The Anatomy of a Tooth

If you're anxious about coming to the dentist, we would like to bring you comfort.

Aside from changing the look of your smile, crooked teeth can cause health problems as well. Correcting them is important for your smile and the health of your entire body.

You rely on your teeth for more than you might realize. In addition to helping you to chew, the teeth play an essential role in helping you to speak, enunciate properly, and to keep your body healthy and strong. They even help you to kiss!

To makes sure your teeth will never fail you, you should learn to take the best care of them you can--which means learning their structures and how they work. Here is a description of the anatomy teeth and how damage can affect them.

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Above the Gums


The crown is the visible portion of the tooth. Damage to the crown can introduce oral bacteria into the inside portion of the tooth where the blood vessels and nerves are. This is why you should get dental chips and fractures repaired immediately. Depending on the location of the tooth, crowns are shaped differently. For example, front teeth tend to be thinner and sharper to cut foods. They are called incisors. Molars have wide, heavy chewing surfaces made to crush and grind foods into small pieces for swallowing and to prepare foods for digestion.


Healthy teeth are covered in bright white, shiny enamel, composed of a mineral called hydroxyapatite. At a 5 on the Moh's hardness scale, dental enamel is harder than other durable elements like iron, gold, and platinum. In fact it is the hardest substance in your body! But, if the bacteria of plaque and tartar aren’t removed from the surface of the teeth, they will produce acids that can erode the enamel creating cavities and infections.

Inside the Tooth


Dr White inspecting something closely

Dentin is a hard mineral substance that helps form the second layer of the internal portion of the tooth. Dentin is seven times softer than enamel and contains microscopic tubules which are the extensions of the nerve of the tooth. When cavities form, the porous nature of dentin allows bacteria to seep into these tubules and this is what we call a cavity. Aggressive brushing can expose the dentin of the tooth by wearing away the enamel, and when this happens the nerve endings in the dentin get sensitive to cold.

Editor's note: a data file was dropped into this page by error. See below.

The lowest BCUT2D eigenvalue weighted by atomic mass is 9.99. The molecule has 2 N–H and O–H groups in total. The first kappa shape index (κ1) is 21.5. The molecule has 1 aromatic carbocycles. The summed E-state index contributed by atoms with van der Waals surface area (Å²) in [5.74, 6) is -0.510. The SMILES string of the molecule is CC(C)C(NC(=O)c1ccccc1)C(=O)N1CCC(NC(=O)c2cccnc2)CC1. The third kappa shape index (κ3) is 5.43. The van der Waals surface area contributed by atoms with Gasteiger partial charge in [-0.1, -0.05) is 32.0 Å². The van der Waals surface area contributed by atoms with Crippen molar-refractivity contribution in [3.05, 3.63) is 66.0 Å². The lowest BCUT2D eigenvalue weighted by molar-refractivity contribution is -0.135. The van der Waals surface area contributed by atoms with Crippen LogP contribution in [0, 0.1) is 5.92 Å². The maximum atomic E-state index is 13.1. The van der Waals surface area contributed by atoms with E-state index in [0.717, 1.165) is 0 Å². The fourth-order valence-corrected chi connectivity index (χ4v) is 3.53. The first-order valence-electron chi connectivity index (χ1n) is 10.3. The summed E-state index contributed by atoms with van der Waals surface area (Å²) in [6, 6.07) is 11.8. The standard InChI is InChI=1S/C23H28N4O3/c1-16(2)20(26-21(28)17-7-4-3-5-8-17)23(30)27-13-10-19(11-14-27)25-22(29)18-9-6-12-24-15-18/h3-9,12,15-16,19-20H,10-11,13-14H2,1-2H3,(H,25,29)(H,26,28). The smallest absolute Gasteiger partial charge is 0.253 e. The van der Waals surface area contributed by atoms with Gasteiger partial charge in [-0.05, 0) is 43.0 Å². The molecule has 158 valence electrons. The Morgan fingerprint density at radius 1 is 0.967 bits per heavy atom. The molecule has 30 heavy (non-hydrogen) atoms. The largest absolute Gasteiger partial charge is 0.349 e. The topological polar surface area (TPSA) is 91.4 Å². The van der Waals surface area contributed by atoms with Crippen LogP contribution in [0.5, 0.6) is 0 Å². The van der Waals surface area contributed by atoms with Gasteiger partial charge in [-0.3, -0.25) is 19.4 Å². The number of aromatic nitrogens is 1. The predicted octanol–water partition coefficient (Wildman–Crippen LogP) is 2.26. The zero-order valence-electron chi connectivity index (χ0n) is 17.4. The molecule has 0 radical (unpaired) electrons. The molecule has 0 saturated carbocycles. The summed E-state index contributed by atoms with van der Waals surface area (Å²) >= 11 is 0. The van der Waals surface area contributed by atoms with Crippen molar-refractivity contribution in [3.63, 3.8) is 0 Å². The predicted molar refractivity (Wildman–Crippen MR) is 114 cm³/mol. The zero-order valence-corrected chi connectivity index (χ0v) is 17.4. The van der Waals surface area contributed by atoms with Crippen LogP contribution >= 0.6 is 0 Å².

The innermost portion of your tooth is the dental pulp, which houses a network of blood vessels, nerves and lymph vessels..  When the pulp is injured by trauma or contaminated by bacteria from decay it usually deteriorates and the tissues die. This is what often causes the classic toothache. If left untreated the infection worsens and may cause swelling and life threatening damage to the many structures in your face.


Teeth have two sets of nerves. One set is in the pulp and the other set is outside the tooth which helps us to detect biting pressure and prevents us from biting things that are too hard. In fact, there are more nerve endings in teeth and in the chewing system than in any other part of the body! This is what makes the mouth so sensitive in so many ways.

Under the Gums


Dental roots are the portion of the tooth that extends into the jaw, and they are much longer than most people realize. About 2/3 of your tooth is root. Nerves and blood vessels run from the tip of each root to the tooth's central pulp chamber, keeping the soft inner tissues alive.


Cementum is the mineral covering on the outside of the dental root. Although hard, it is not as hard as dentin. Naturally produced by the tooth itself, cementum is a calcified, tissue that interfaces with the periodontal ligament which holds the tooth connected to the jawbone. The area where cementum meets the dental enamel of the crown is referred to as the cemento-enamel junction.

Periodontal Ligament

Teeth are connected to the jawbone by two components: your periodontal ligament and the cementum. The periodontal ligament is made up of collagen fibers that consist of around 70% water. The strength of these fibers is what determines your tooth’s ability to withstand impact and movement. Unfortunately, poor oral hygiene can create an inflammatory response in the gum tissue that can damage the periodontal ligament, resulting in loose or missing teeth. This occurs in gum disease, periodontitis.

Alveolar Bone

The alveolar bone is an especially dense, hard type of bone that attaches to the periodontal ligament which attaches to the root of the tooth... The alveolar bone contains a row of sockets to cradlethe teeth. Bone loss due to periodontal disease can make the alveolar bone less supporting, which can result in tooth loss.

For more information about dental anatomy, schedule an appointment with Advanced Dental Concepts today. Dr. Sander I. White, one of the best dentists in Broomall PA, will evaluate the health of your teeth and help you keep your smile healthy and comfortable.

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